By Bruce Haulman and Terry Donnelly
For the Beachcomber
Today, the Dockton waterfront south of Dockton Point is a quiet place with a line of low bulkheads and shoreline houses broken only by the historic Plancich Net Shed.
But more than a hundred years ago, World War I, which began in Europe in 1914, increased the demand for cargo ships to transport food and materials to the war-torn continent. Shipyards throughout the Pacific Northwest began to build large wooden cargo vessels because they could be built quickly, large timbers were readily available, and iron and steel were needed for munitions and warships.
As the Seattle and Tacoma shipyards mobilized for the war effort, opportunities also arose for small, independent operators like the Martinolich Shipyard in Dockton.
In 1917, Martinolich was contracted by the Norwegian government to build three large wooden topmast schooners that were 235-feet long and fore and aft rigged. To accommodate the construction of these large vessels, the Martinolich shipyard, along the west shore of Dockton, just south of Dockton Point and the Plancich Net Shed, was completely rebuilt to provide fully-planked ways capable of building all three ships simultaneously.
The 1918 photograph, from the collection of Teresa Anderson, shows the shipyard working at full effort with the Dockton on the right, almost completed; the Ella A next to her, ready for planking; and the Elinor H on the left, with her scantlings in place.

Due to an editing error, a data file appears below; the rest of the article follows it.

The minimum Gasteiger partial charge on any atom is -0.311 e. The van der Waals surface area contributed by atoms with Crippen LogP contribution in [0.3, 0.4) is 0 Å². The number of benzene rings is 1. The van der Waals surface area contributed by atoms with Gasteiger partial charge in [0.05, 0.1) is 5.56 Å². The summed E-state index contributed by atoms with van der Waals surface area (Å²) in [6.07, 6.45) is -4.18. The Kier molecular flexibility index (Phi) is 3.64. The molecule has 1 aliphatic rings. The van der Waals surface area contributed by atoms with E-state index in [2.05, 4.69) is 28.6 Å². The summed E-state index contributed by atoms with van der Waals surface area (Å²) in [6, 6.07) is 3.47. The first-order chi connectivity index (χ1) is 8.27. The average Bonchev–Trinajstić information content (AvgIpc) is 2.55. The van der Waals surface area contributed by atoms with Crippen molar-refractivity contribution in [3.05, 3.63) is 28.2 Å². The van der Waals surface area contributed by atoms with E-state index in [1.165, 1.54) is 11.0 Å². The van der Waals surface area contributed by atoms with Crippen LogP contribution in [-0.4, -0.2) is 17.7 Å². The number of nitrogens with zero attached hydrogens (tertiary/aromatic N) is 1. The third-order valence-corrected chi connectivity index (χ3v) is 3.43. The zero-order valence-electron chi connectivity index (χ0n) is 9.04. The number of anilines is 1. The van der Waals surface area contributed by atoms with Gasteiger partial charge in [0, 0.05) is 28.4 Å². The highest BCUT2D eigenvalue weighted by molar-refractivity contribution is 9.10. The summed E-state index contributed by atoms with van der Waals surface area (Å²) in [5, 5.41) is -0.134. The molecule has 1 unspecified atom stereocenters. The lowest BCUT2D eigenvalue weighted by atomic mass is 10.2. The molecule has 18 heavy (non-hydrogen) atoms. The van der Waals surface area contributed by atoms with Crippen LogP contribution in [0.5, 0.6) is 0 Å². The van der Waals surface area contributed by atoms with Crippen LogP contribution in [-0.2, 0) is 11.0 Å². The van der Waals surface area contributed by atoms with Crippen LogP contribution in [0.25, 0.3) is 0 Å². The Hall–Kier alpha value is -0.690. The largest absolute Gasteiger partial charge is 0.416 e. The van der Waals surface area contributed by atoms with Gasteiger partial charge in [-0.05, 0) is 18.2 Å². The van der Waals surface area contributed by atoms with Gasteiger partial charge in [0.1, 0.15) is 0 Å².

However, by the time the first of the ships, the Dockton, was launched in late 1918, the war was drawing to a close. The Norwegian government failed to make payments and canceled the contract. Martinolich was forced into bankruptcy but was saved when the Polson Lumber Company of Aberdeen, Washington, who supplied the lumber for the boats, decided to complete the two remaining vessels, and use them to ship the company’s lumber out of Grays Harbor.
The Ella A and the Elinor H were launched in 1920 and that stabilized Martinolich’s business so it was possible for him to continue building boats for the next decade. Martinolich became known as the “King of Purse Seiners” for the deep-hulled fishing boats he designed and built in the 1920s. The yard also continued to build other workboats, the occasional yacht, and some unusually powerful runabouts that were used as rumrunners during Prohibition.
Terry Donnelly’s photograph of the Plancich Net Shed shows the Dockton waterfront now. It is hard to imagine that in 1918, the three large hulls of the Martinolich schooners towered just behind the net shed, and that this tranquil waterfront was the scene of a massive shipbuilding effort to support the war effort during World War I.